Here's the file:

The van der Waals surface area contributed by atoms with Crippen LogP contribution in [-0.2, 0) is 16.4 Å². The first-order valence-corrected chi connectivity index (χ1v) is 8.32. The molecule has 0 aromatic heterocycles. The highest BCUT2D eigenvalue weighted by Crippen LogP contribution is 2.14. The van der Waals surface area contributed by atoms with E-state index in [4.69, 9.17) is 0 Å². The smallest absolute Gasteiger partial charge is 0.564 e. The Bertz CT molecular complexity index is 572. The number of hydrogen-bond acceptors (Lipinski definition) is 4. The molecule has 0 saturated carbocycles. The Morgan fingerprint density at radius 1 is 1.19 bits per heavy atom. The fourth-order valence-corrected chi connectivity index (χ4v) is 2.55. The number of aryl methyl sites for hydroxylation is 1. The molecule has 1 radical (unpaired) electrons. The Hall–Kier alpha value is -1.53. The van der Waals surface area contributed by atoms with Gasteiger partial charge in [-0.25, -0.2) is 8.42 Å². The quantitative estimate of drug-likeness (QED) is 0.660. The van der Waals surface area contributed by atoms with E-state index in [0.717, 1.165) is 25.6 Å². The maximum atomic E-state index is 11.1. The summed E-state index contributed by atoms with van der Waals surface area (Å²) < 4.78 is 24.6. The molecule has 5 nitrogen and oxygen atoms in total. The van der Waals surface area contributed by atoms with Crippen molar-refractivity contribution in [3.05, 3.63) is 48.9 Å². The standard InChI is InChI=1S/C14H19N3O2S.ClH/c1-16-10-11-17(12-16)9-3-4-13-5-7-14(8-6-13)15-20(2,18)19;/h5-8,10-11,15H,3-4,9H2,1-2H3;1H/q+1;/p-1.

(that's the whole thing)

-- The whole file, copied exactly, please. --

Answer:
The van der Waals surface area contributed by atoms with Crippen LogP contribution in [-0.2, 0) is 16.4 Å². The first-order valence-corrected chi connectivity index (χ1v) is 8.32. The molecule has 0 aromatic heterocycles. The highest BCUT2D eigenvalue weighted by Crippen LogP contribution is 2.14. The van der Waals surface area contributed by atoms with E-state index in [4.69, 9.17) is 0 Å². The smallest absolute Gasteiger partial charge is 0.564 e. The Bertz CT molecular complexity index is 572. The number of hydrogen-bond acceptors (Lipinski definition) is 4. The molecule has 0 saturated carbocycles. The Morgan fingerprint density at radius 1 is 1.19 bits per heavy atom. The fourth-order valence-corrected chi connectivity index (χ4v) is 2.55. The number of aryl methyl sites for hydroxylation is 1. The molecule has 1 radical (unpaired) electrons. The Hall–Kier alpha value is -1.53. The van der Waals surface area contributed by atoms with Gasteiger partial charge in [-0.25, -0.2) is 8.42 Å². The quantitative estimate of drug-likeness (QED) is 0.660. The van der Waals surface area contributed by atoms with E-state index in [0.717, 1.165) is 25.6 Å². The maximum atomic E-state index is 11.1. The summed E-state index contributed by atoms with van der Waals surface area (Å²) < 4.78 is 24.6. The molecule has 5 nitrogen and oxygen atoms in total. The van der Waals surface area contributed by atoms with Crippen molar-refractivity contribution in [3.05, 3.63) is 48.9 Å². The standard InChI is InChI=1S/C14H19N3O2S.ClH/c1-16-10-11-17(12-16)9-3-4-13-5-7-14(8-6-13)15-20(2,18)19;/h5-8,10-11,15H,3-4,9H2,1-2H3;1H/q+1;/p-1.